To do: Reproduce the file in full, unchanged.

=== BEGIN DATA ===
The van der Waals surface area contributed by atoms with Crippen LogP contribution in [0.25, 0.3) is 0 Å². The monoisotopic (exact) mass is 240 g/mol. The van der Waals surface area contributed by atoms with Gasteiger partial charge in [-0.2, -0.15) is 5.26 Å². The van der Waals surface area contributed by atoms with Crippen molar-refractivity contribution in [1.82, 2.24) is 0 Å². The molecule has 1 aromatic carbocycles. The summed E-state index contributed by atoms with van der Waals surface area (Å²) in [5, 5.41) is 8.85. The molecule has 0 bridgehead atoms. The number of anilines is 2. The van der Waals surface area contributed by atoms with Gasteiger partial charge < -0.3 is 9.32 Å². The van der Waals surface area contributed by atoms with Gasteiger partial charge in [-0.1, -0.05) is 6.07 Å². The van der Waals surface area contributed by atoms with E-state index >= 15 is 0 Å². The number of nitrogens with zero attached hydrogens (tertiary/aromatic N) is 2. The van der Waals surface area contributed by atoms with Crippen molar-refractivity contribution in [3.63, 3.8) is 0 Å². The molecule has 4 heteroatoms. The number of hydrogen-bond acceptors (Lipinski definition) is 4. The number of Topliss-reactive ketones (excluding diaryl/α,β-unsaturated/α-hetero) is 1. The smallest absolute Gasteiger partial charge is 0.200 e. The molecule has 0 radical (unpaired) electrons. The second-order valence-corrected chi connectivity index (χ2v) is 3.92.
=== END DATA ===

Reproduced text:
The van der Waals surface area contributed by atoms with Crippen LogP contribution in [0.25, 0.3) is 0 Å². The monoisotopic (exact) mass is 240 g/mol. The van der Waals surface area contributed by atoms with Gasteiger partial charge in [-0.2, -0.15) is 5.26 Å². The van der Waals surface area contributed by atoms with Crippen molar-refractivity contribution in [1.82, 2.24) is 0 Å². The molecule has 1 aromatic carbocycles. The summed E-state index contributed by atoms with van der Waals surface area (Å²) in [5, 5.41) is 8.85. The molecule has 0 bridgehead atoms. The number of anilines is 2. The van der Waals surface area contributed by atoms with Gasteiger partial charge < -0.3 is 9.32 Å². The van der Waals surface area contributed by atoms with Gasteiger partial charge in [-0.1, -0.05) is 6.07 Å². The van der Waals surface area contributed by atoms with E-state index >= 15 is 0 Å². The number of nitrogens with zero attached hydrogens (tertiary/aromatic N) is 2. The van der Waals surface area contributed by atoms with Crippen molar-refractivity contribution in [3.63, 3.8) is 0 Å². The molecule has 4 heteroatoms. The number of hydrogen-bond acceptors (Lipinski definition) is 4. The number of Topliss-reactive ketones (excluding diaryl/α,β-unsaturated/α-hetero) is 1. The smallest absolute Gasteiger partial charge is 0.200 e. The molecule has 0 radical (unpaired) electrons. The second-order valence-corrected chi connectivity index (χ2v) is 3.92.